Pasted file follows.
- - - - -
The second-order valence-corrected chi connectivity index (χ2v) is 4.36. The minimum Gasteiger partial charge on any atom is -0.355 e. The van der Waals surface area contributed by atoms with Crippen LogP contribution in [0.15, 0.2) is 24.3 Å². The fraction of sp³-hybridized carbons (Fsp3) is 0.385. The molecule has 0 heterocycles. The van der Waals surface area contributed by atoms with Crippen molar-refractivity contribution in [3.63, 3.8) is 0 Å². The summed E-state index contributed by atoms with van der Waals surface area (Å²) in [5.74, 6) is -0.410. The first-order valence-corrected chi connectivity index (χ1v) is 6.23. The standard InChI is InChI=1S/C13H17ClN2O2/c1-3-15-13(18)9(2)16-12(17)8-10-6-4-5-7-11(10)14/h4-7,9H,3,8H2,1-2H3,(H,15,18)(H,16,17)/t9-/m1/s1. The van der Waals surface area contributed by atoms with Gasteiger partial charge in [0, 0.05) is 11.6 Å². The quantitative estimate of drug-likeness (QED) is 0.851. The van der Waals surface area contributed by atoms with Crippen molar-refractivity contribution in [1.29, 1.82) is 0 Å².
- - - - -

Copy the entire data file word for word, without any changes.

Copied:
The second-order valence-corrected chi connectivity index (χ2v) is 4.36. The minimum Gasteiger partial charge on any atom is -0.355 e. The van der Waals surface area contributed by atoms with Crippen LogP contribution in [0.15, 0.2) is 24.3 Å². The fraction of sp³-hybridized carbons (Fsp3) is 0.385. The molecule has 0 heterocycles. The van der Waals surface area contributed by atoms with Crippen molar-refractivity contribution in [3.63, 3.8) is 0 Å². The summed E-state index contributed by atoms with van der Waals surface area (Å²) in [5.74, 6) is -0.410. The first-order valence-corrected chi connectivity index (χ1v) is 6.23. The standard InChI is InChI=1S/C13H17ClN2O2/c1-3-15-13(18)9(2)16-12(17)8-10-6-4-5-7-11(10)14/h4-7,9H,3,8H2,1-2H3,(H,15,18)(H,16,17)/t9-/m1/s1. The van der Waals surface area contributed by atoms with Gasteiger partial charge in [0, 0.05) is 11.6 Å². The quantitative estimate of drug-likeness (QED) is 0.851. The van der Waals surface area contributed by atoms with Crippen molar-refractivity contribution in [1.29, 1.82) is 0 Å².